Steven Grant: Knowing quite a bit about wrestling behind the scenes, I think it’d be pretty much like doing a comic about plumbing behind the scenes. There are occasionally scenarios such as those documented in films like BEYOND THE MAT and WRESTLING WITH SHADOWS, but for the most part wrestlers lead fairly ordinary lives. They have wives and kids, they have mortgages, etc. But the WWF Comics I wrote for Chaos were fiction but pretty much steered clear of what most people consider fantasy. But those were based on the ring personae of wrestlers, not on their real selves.

 

Jamie: I know it’s cliche, but do you want to create the great American novel?

Steven Grant: Oh, sure. But there are so many great American novels out there it makes my eyes bleed, and there’s no money in it. If I could go a year or two without having to worry about money, I’d be happy to write a Great American Novel, but I make my living at this, so I can’t afford to take a year or two off. Novels are a lot of work, particularly if they’re done well.

 

Jamie: You created @venture as an outlet for prose writing for comic writers. Are you at all worried about getting stories and ideas stolen by giving your work away for free online?

Steven Grant: No. Once they’re published, regardless of venue, they’re published and entitled to the protections accorded any form of publication. There’s no more concern about theft and plagiarism than if they’re published in PLAYBOY. Web publication doesn’t warranty anyone against getting sued for plagiarism, either way.

 

Jamie: @venture now has a number of stories by a variety of comic writers. Do you consider this a success or do you still have a bigger vision of what the site should be doing?

Steven Grant: Unfortunately, @VENTURE’s been in limbo for the past several months as my time has been completely eaten up by personal things. I’ve never been able to promote the site to my satisfaction, and I want to promote not to make money off the site but so the writers can benefit from publication of their work.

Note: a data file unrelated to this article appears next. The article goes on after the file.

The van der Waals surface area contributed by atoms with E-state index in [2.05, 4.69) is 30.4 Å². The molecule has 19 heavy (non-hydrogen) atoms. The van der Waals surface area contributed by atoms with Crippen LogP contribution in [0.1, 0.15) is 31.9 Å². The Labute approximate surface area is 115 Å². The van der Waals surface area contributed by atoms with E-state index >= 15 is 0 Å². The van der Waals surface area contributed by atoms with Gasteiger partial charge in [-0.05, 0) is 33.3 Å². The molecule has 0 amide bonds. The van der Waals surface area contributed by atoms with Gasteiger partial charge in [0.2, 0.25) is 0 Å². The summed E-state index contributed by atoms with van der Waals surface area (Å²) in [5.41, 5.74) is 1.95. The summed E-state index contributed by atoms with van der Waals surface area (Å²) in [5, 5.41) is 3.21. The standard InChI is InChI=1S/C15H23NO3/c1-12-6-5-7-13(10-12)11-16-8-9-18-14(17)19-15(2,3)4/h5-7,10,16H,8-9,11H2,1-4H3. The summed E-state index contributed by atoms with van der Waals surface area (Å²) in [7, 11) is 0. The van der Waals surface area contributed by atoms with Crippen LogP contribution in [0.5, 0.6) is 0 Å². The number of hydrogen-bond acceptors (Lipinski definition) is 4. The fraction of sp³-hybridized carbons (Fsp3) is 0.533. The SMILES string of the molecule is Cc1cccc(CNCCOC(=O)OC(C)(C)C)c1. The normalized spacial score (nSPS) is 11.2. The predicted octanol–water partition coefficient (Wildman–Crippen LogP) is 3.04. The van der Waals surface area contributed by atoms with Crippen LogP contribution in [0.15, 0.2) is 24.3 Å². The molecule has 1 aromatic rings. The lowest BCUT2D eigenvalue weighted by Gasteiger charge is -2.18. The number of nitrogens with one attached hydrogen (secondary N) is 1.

Jamie: You’ve written/writing two stories for @venture, do you want them both turned into comics?

Steven Grant: No. If I’d wanted to do them as comics, I’d have done them as comics.

 

Jamie: You’ve mentioned on @venture that you have a fetish for the name Elvis. Why?

Steven Grant: No, no, I said I DON’T have a fetish for the name Elvis. It just works well with other words, and, due to Presley, has cultural connotations that work as jokes. So I use the name periodically.

 

Jamie: Were you surprised by some submissions to @venture?

Steven Grant: Not really. Most writers have something unexpected percolating in them that they have no venue for.

 

Jamie: You’ve been doing Master of the Obvious since August 1999, which is a pretty good run. Do you see yourself stopping anytime soon?

Steven Grant: I know when it’s stopping, if that’s what you mean. I’ve had it planned from the start. But I’m not saying when.

 

Jamie: Do you think MOTO helped or hurt you in getting you work in the industry?

Steven Grant: I don’t think it’s had any effect on that one way or the other. I know quite a few highly placed people read it regularly.

 

Jamie: What MOTO columns did you get the biggest backlash from?

Steven Grant: Probably the column where I compared the Bush Presidency to the Luthor Presidency. A lot of conservatives got very upset with that one, pretty much doubling my hit rate. I wish I had a column like that in me every week. There have been some columns specifically to do with comics that raised a ruckus, but I don’t recall which ones they were offhand.